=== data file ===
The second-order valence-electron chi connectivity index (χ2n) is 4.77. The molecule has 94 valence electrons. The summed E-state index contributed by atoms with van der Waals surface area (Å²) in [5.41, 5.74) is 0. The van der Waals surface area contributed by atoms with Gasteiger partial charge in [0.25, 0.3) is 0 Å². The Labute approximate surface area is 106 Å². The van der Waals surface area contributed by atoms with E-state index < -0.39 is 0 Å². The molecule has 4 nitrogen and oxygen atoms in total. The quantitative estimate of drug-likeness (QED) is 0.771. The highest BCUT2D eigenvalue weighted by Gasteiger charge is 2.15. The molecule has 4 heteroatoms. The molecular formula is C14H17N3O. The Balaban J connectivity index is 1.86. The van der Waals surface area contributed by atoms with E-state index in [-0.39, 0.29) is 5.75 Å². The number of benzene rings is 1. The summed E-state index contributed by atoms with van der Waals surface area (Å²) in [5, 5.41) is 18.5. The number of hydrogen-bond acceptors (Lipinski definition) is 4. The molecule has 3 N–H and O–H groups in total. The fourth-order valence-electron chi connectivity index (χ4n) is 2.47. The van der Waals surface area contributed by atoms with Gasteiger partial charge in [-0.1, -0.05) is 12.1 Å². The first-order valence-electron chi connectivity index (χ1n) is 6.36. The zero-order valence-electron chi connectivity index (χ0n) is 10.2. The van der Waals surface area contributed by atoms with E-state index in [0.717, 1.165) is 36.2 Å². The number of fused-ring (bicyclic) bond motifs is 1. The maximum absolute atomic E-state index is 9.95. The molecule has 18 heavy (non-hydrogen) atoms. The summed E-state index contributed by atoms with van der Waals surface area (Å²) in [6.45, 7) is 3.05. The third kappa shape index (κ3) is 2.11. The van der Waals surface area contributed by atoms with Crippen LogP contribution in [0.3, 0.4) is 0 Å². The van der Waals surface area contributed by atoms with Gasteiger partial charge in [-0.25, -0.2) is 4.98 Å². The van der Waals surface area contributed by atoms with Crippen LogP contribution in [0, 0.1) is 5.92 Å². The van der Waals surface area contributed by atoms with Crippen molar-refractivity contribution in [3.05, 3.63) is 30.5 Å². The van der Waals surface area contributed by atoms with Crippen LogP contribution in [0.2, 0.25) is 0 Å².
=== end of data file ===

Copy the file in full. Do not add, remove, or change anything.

The second-order valence-electron chi connectivity index (χ2n) is 4.77. The molecule has 94 valence electrons. The summed E-state index contributed by atoms with van der Waals surface area (Å²) in [5.41, 5.74) is 0. The van der Waals surface area contributed by atoms with Gasteiger partial charge in [0.25, 0.3) is 0 Å². The Labute approximate surface area is 106 Å². The van der Waals surface area contributed by atoms with E-state index < -0.39 is 0 Å². The molecule has 4 nitrogen and oxygen atoms in total. The quantitative estimate of drug-likeness (QED) is 0.771. The highest BCUT2D eigenvalue weighted by Gasteiger charge is 2.15. The molecule has 4 heteroatoms. The molecular formula is C14H17N3O. The Balaban J connectivity index is 1.86. The van der Waals surface area contributed by atoms with E-state index in [-0.39, 0.29) is 5.75 Å². The number of benzene rings is 1. The summed E-state index contributed by atoms with van der Waals surface area (Å²) in [5, 5.41) is 18.5. The number of hydrogen-bond acceptors (Lipinski definition) is 4. The molecule has 3 N–H and O–H groups in total. The fourth-order valence-electron chi connectivity index (χ4n) is 2.47. The van der Waals surface area contributed by atoms with Gasteiger partial charge in [-0.1, -0.05) is 12.1 Å². The first-order valence-electron chi connectivity index (χ1n) is 6.36. The zero-order valence-electron chi connectivity index (χ0n) is 10.2. The van der Waals surface area contributed by atoms with E-state index in [0.717, 1.165) is 36.2 Å². The number of fused-ring (bicyclic) bond motifs is 1. The maximum absolute atomic E-state index is 9.95. The molecule has 18 heavy (non-hydrogen) atoms. The summed E-state index contributed by atoms with van der Waals surface area (Å²) in [6.45, 7) is 3.05. The third kappa shape index (κ3) is 2.11. The van der Waals surface area contributed by atoms with Crippen LogP contribution in [0.3, 0.4) is 0 Å². The van der Waals surface area contributed by atoms with Gasteiger partial charge in [-0.25, -0.2) is 4.98 Å². The van der Waals surface area contributed by atoms with Crippen LogP contribution in [0, 0.1) is 5.92 Å². The van der Waals surface area contributed by atoms with Crippen molar-refractivity contribution in [3.05, 3.63) is 30.5 Å². The van der Waals surface area contributed by atoms with Crippen LogP contribution in [0.2, 0.25) is 0 Å².